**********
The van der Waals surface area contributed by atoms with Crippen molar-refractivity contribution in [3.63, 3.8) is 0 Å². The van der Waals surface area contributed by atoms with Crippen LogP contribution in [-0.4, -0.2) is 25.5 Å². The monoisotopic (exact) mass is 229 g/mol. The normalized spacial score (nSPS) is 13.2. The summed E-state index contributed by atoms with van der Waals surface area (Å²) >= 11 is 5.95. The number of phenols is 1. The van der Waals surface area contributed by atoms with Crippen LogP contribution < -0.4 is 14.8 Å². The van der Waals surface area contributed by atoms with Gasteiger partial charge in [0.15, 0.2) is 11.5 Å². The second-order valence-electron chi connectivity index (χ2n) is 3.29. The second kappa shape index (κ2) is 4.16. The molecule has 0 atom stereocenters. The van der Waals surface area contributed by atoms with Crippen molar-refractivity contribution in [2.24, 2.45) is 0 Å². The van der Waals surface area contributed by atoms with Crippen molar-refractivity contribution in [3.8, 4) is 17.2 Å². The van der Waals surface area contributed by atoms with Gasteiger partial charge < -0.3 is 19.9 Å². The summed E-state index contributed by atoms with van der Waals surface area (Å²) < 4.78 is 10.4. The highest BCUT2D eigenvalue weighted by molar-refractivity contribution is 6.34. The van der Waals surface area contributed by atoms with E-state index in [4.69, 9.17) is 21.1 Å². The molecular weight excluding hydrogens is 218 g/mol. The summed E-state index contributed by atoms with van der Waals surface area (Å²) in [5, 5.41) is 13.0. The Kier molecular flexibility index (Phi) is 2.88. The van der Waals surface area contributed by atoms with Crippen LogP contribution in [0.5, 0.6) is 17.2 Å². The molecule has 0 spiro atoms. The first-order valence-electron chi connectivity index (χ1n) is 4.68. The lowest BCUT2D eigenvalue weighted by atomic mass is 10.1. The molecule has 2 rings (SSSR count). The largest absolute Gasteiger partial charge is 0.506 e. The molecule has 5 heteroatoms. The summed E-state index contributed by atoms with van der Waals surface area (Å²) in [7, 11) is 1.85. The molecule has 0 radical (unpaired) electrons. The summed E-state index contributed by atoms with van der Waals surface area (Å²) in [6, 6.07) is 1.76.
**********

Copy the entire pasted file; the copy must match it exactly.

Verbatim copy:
The van der Waals surface area contributed by atoms with Crippen molar-refractivity contribution in [3.63, 3.8) is 0 Å². The van der Waals surface area contributed by atoms with Crippen LogP contribution in [-0.4, -0.2) is 25.5 Å². The monoisotopic (exact) mass is 229 g/mol. The normalized spacial score (nSPS) is 13.2. The summed E-state index contributed by atoms with van der Waals surface area (Å²) >= 11 is 5.95. The number of phenols is 1. The van der Waals surface area contributed by atoms with Crippen LogP contribution < -0.4 is 14.8 Å². The van der Waals surface area contributed by atoms with Gasteiger partial charge in [0.15, 0.2) is 11.5 Å². The second-order valence-electron chi connectivity index (χ2n) is 3.29. The second kappa shape index (κ2) is 4.16. The molecule has 0 atom stereocenters. The van der Waals surface area contributed by atoms with Crippen molar-refractivity contribution in [2.24, 2.45) is 0 Å². The van der Waals surface area contributed by atoms with Crippen molar-refractivity contribution in [3.8, 4) is 17.2 Å². The van der Waals surface area contributed by atoms with Gasteiger partial charge < -0.3 is 19.9 Å². The summed E-state index contributed by atoms with van der Waals surface area (Å²) < 4.78 is 10.4. The highest BCUT2D eigenvalue weighted by molar-refractivity contribution is 6.34. The van der Waals surface area contributed by atoms with E-state index in [4.69, 9.17) is 21.1 Å². The molecular weight excluding hydrogens is 218 g/mol. The summed E-state index contributed by atoms with van der Waals surface area (Å²) in [5, 5.41) is 13.0. The Kier molecular flexibility index (Phi) is 2.88. The van der Waals surface area contributed by atoms with Crippen LogP contribution in [0.5, 0.6) is 17.2 Å². The molecule has 0 spiro atoms. The first-order valence-electron chi connectivity index (χ1n) is 4.68. The lowest BCUT2D eigenvalue weighted by atomic mass is 10.1. The molecule has 2 rings (SSSR count). The largest absolute Gasteiger partial charge is 0.506 e. The molecule has 5 heteroatoms. The summed E-state index contributed by atoms with van der Waals surface area (Å²) in [7, 11) is 1.85. The molecule has 0 radical (unpaired) electrons. The summed E-state index contributed by atoms with van der Waals surface area (Å²) in [6, 6.07) is 1.76.